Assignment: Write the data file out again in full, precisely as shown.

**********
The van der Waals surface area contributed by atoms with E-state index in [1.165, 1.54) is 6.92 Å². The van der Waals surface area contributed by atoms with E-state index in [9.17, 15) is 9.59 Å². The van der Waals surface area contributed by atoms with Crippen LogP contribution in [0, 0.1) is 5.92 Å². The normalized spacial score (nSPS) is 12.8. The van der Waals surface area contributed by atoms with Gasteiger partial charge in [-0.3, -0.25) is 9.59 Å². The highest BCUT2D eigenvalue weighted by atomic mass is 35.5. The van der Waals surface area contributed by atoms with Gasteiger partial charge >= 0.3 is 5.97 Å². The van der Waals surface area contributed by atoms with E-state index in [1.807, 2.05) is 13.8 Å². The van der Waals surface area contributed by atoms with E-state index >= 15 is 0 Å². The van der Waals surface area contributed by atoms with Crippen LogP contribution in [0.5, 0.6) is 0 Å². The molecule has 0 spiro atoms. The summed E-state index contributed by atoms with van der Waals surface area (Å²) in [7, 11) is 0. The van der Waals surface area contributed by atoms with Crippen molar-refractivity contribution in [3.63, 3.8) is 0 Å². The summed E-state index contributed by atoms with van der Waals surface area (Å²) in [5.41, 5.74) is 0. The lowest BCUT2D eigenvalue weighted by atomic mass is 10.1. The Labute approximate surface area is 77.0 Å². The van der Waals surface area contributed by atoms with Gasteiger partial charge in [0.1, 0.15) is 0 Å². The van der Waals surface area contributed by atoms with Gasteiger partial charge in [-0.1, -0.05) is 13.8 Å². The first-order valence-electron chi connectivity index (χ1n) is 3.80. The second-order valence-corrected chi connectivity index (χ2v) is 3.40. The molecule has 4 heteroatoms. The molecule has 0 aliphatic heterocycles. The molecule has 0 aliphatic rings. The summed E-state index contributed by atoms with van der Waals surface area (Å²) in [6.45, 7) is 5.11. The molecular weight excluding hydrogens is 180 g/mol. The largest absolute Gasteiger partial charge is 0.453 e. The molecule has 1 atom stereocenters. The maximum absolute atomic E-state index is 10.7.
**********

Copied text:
The van der Waals surface area contributed by atoms with E-state index in [1.165, 1.54) is 6.92 Å². The van der Waals surface area contributed by atoms with E-state index in [9.17, 15) is 9.59 Å². The van der Waals surface area contributed by atoms with Crippen LogP contribution in [0, 0.1) is 5.92 Å². The normalized spacial score (nSPS) is 12.8. The van der Waals surface area contributed by atoms with Gasteiger partial charge in [-0.3, -0.25) is 9.59 Å². The highest BCUT2D eigenvalue weighted by atomic mass is 35.5. The van der Waals surface area contributed by atoms with Gasteiger partial charge >= 0.3 is 5.97 Å². The van der Waals surface area contributed by atoms with E-state index in [1.807, 2.05) is 13.8 Å². The van der Waals surface area contributed by atoms with E-state index >= 15 is 0 Å². The van der Waals surface area contributed by atoms with Crippen LogP contribution in [0.5, 0.6) is 0 Å². The molecule has 0 spiro atoms. The summed E-state index contributed by atoms with van der Waals surface area (Å²) in [7, 11) is 0. The van der Waals surface area contributed by atoms with Crippen molar-refractivity contribution in [3.63, 3.8) is 0 Å². The summed E-state index contributed by atoms with van der Waals surface area (Å²) in [5.41, 5.74) is 0. The lowest BCUT2D eigenvalue weighted by atomic mass is 10.1. The Labute approximate surface area is 77.0 Å². The van der Waals surface area contributed by atoms with Gasteiger partial charge in [0.1, 0.15) is 0 Å². The van der Waals surface area contributed by atoms with Gasteiger partial charge in [-0.1, -0.05) is 13.8 Å². The first-order valence-electron chi connectivity index (χ1n) is 3.80. The second-order valence-corrected chi connectivity index (χ2v) is 3.40. The molecule has 4 heteroatoms. The molecule has 0 aliphatic heterocycles. The molecule has 0 aliphatic rings. The summed E-state index contributed by atoms with van der Waals surface area (Å²) in [6.45, 7) is 5.11. The molecular weight excluding hydrogens is 180 g/mol. The largest absolute Gasteiger partial charge is 0.453 e. The molecule has 1 atom stereocenters. The maximum absolute atomic E-state index is 10.7.